Breckenridge Texan

Breckenridge City Commission to consider water/sewer rates, aquatic center operations at tonight’s meeting

Breckenridge City Commission to consider water/sewer rates, aquatic center operations at tonight’s meeting
May 04
12:34 2021

By Carla McKeown/Breckenridge Texan

The Breckenridge City Commission will meet this evening, Tuesday, April 4, for their regular May meeting, and the agenda includes two topics that were also discussed at last month’s meeting: the water and sewer rates and the aquatic center operations.

The meeting will begin at 5:30 p.m. in the City Commission Chambers, 105 N. Rose Ave.

Water and Sewer Rates

At the April 6 meeting, Chris Ekrut with NewGen Strategies and Solutions spoke to the commissioners about the Water and Wastewater Utility Rate Study that the company had been contracted to perform by former interim City Manager Scott Dixon. Ekrut presented a report based on the study, explaining that the water and sewer utility side of the City operations needs to be run like a business and that not only do they need to generate enough money to cover expenses but that there also needs to be enough money to plan for the future.

One of the first things he showed the commissioners was a rate comparison between Breckenridge and other area water departments. “But as you look at this, I want to caution you, this is not an apples to apples comparison,” Ekrut said. “Every community is different. Every community has water sources, they fund their utility differently. They go about conducting their business differently. So you have to do what’s right for your community.”

The chart compares the water and sewer rates, when applicable, for 5,000 gallons of water usage. Of the communities that were compared, Breckenridge fell near the lower end of the comparison, being more expensive than only a few cities. For 5,000 gallons of water, Breckenridge customers are paying $81.50 — $41.50 for the water, $30 for the sewer and a $10 “revenue deficit surcharge.” Ekrut said that he wasn’t sure when the surcharge was put in place but that it was added to “make up and generate some revenue that was needed.”

Comparatively, Stephens County residents who use the Stephens Regional Special Utility District for their rural water service, pay $95.98 for 5,000 gallons. Clyde residents pay $113 per month, and Eastland residents pay $104.32. On the lower end of the spectrum are Graham at $72.54 — $44.54 for water and $28 for sewer; the Graham bill does not include a deficit surcharge. Cisco and Throckmorton residents pay $62.25 and $58.91, respectively.

Then, Ekrut showed the commissioners a chart that illustrated that, at this time, the funds generated by the water bills is slightly more than the city’s expenses.

“So if we look at your business right now, just today, not considering anything in the future, if we weren’t going to fund capital if we weren’t going to fund meter replacement, if we if we weren’t going to do anything we need to do in the future, then I would be here tonight telling you, ‘Your rates are OK, you’re in good shape, everything’s fine,'” he said. “But that’s not the case, because we have a number of issues that need to be addressed.”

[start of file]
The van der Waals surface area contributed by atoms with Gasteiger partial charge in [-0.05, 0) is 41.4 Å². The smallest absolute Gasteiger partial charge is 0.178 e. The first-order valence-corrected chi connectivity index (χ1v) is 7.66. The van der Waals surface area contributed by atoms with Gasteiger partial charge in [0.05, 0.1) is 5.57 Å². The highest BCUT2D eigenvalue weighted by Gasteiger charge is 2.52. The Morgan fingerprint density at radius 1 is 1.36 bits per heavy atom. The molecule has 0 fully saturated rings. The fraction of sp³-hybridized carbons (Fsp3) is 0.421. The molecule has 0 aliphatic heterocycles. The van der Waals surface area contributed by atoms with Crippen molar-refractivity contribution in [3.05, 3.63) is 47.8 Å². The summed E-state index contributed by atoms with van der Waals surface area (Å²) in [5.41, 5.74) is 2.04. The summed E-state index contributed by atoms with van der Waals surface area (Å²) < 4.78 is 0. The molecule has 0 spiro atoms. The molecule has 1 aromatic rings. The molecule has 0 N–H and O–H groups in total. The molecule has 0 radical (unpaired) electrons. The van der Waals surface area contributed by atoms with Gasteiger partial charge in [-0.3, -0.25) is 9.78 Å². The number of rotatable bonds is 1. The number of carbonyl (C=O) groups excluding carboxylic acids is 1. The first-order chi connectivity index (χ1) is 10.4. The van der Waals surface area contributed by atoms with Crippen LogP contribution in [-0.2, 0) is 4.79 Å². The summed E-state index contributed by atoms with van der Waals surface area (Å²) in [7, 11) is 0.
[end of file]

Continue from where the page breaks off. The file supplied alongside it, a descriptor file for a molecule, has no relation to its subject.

Ekrut then turned his comments to Breckenridge’s future and some of the expenses the City can expect to have related to the water department, such as upgrades to the water treatment plant that are required by state law, as well as increasing the salaries of employees to reduce turnover and ensure quality employees.

He offered up five suggested scenarios that would raise water/sewer rates from an annual increase of less than $2 per month over the next four years to one that would raise rates an initial $15.65 per month and then taper off to an annual increase of $2.38 per month by 2025. The lowest rate increase would allow the City enough extra funds to only pay off the debt to make the treatment plant upgrades, while the higher increases would enable the City to accomplish much more, including pay the debt, increase salaries, replace water metes, replace the City’s 25-year-old dump truck and more.

Click here to see a PDF of the presentation Ekrut gave, including the rate comparisons and suggested scenarios.

Tonight’s meeting agenda includes an item to “make a decision on Water and Sewer Rate Study scenario for budget purposes.”

Aquatic Center

At the April meeting, Interim City Manager Heather Robertson-Caraway and Public Services Director Stacy Harrison discussed the Breckenridge Aquatic Center. The City has spent more than $80,000 making repairs to the pool in order to open it this year, after it was closed last year due to the coronavirus pandemic restrictions, Robertson-Caraway said.

She explained that Krista Wilcox and Deedra Boaz are interested in leasing the Aquatic Center and running it for the summer, an arrangement that has been approved by the City Attorney.

Tonight’s meeting agenda includes an item for the commissioners to consider proposed pool operations for 2021.

New Commissioners

Also, on tonight’s agenda: Newly elected City Commissioners Vince Moore and Gary Mercer will be sworn in. Both ran unopposed for the positions currently held by Tom Cyprian and David Wimberley, who chose not to run for re-election.


Cutline, top photo: Commissioners Rob Durham and Tom Cyprian, left, listen as Chris Ekrut with NewGen Strategies and Solutions presents his Water and Wastewater Rates Study at the April 6 Breckenridge City Commission meeting. The commissioners will consider raising water/sewer rates at tonight’s meeting. (Photos by Tony Pilkington/Breckenridge Texan)

Editor’s Note: This article was updated at about 12:30 p.m. Wednesday, May 5, 2021, to clarify the annual increases presented in the five scenarios suggested by NewGen Strategies and Solutions.

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